Any experience of the Leslie 3300?

Discussion in 'Hammond Keyboards' started by Hansi, Nov 10, 2014.

  1. Hansi

    Hansi

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    Hi there,

    Think this might be ok here as Leslie is a part of Hammond today and Hammond players the most likely to have tried this.

    Has anyone ever used the Leslie 3300 and is willing to give their impressions. Thinking of getting one but as it is not carried by anyone in Iceland I haven't been able to test it out myself. Have seen some videos on youtube where it looks to be ok and read a few reviews but always looking for some more info.

    So anyone have an opinion on the thing?
     
    Hansi, Nov 10, 2014
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  2. Hansi

    delaware dave

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    Here goes:
    • loud as hell
    • harsh sounding when loud
    • if you use foot pedals, you may not get the bass response that a 122 cabinet that will give you. you may need assistance like a separate bass amp.
    • Did I mention loud as hell?
    The point is that it is a solid state amp and not a tube amp, so a lot of 'warmth' that a tube amp gives you is missing from the sound. Most of the above is more noticeable in a jazz setting. In a rock setting where you are not using the foot pedals and need that extra volume push the 3300 definitely is the way to go. If this is mostly for a studio setting, you might be better off trying to source an original leslie, like a 122/142 or 145/147. Also, you might want to consider a Neo Ventilator, it provides a much more consistent sound.

     
    delaware dave, Nov 12, 2014
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  3. Hansi

    Hansi

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    I have heard about the harsh sound and lack of bass. For most situations I'm in the lack of base is ok as I'm mostly playing blues or rock, for jazz situations I do have a bass extension cab I could hook up to it.

    I read a review from Jim Alfredson (the guy doing the Ventilator review) that you can actually mellow it out a whole lot by changing out the tube in the preamp.

    Regarding the Ventilator, I am using a C2 (and upgrading to C2D soon) and I feel that has as good of a Leslie emulation as the Ventilator and actually sufficient in that sense, just want a real leslie that I can use in my rock and blues project as for my ear there is almost nothing that can match the physically rotating horn and drum in smaller spaces and even some of the nuances it gives you in the larger rooms as well.

    But thanks for the input. I've been looking at a 145 leslie as well but I would have to pay 2-3 times as much for that one as it won't be sold without the Hammond with it (which I want but don't have the space for or means for transporting right now)
     
    Hansi, Nov 12, 2014
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  4. Hansi

    Hansi

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    Well I've taken delivery of my very own 3300P. Sounds great with my Hammond SK2 (switched out the C2 soon after last post) and frankly I love it.

    By fiddling with the controls you can get everything from the mellow jazzy sounds to Jon Lord grit and, as stated by Dave above, Loud as hell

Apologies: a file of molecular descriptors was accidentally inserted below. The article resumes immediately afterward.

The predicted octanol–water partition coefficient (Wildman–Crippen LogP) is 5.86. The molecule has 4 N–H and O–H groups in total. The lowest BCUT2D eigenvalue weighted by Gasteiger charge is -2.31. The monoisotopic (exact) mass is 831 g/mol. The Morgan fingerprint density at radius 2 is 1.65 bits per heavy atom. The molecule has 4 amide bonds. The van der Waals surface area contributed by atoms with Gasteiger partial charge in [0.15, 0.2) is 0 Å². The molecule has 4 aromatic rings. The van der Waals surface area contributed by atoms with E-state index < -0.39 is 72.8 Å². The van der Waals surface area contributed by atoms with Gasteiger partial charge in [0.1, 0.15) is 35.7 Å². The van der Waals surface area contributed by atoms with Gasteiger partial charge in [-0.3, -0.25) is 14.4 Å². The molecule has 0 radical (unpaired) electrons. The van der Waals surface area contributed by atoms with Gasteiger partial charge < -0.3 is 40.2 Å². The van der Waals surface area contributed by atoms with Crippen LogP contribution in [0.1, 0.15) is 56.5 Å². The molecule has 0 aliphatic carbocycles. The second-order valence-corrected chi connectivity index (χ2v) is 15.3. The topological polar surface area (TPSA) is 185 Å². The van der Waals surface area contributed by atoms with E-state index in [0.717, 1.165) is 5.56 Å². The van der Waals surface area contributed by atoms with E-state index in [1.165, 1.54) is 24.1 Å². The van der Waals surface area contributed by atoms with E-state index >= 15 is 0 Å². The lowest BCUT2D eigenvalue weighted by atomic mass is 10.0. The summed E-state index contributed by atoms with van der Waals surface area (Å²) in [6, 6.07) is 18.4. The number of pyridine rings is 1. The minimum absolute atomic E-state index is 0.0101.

Hansi, Nov 2, 2015
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  5. Hansi

    Becky Administrator

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    Sounds great Hansi! I'm pleased to hear you are enjoying it :)
     
    Becky, Nov 3, 2015
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  6. Hansi

    Tom Liberatore

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    Mine sounds great as well but is on it's third amplifier!
     
    Tom Liberatore, Nov 25, 2017
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  7. Hansi

    Tom Liberatore

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    We just acquired a nice A-100 for our rehearsal cave, it has a 1/4" out that I put into the 3300, wow, is that a hot signal! I made it work by putting the organ volume on soft and running the signal through a volume pedal to dampen things down a bit, sounds good now, nice and punchy. I'm sure there is a better way to do this, any ideas? How do the pros do it?
     
    Tom Liberatore, Dec 2, 2017
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  8. Hansi

    delaware dave

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    Typically a step down transformer is put on the line to reduce the hot signal. Another thing you could do is put a tiny mixer in between the a100 output and the 3300, something like this:

    https://www.ebay.com/itm/ROLLS-MINI...546905&hash=item284851cde8:g:EkkAAOSwOjBZY-H8

    Channel 1 is 1/4" in and the headphone out is a 1/4" out. The mixer is not much bigger than a pack of cigarettes. Permanently mount it to the A100 with Velcro. Set the level (i.e. normalize it) and you're done. I do the same thing with my L100P into a motion sound Low Pro/Pro3T except I have the opposite issue, output is too weak. I stuck one of these mixers in between the 1/4" out and the Leslie. No one even knows it's there.
     
    delaware dave, Dec 3, 2017
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  9. Hansi

    Tom Liberatore

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    I would like to find a way to do this that doesn't require a power supply, if a volume pedal can dampen the signal it seems that a potentiometer might do the same thing.
     
    Tom Liberatore, Dec 4, 2017
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  10. Hansi

    happyrat1 Destroyer of Eardrums!!!

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    happyrat1, Dec 4, 2017
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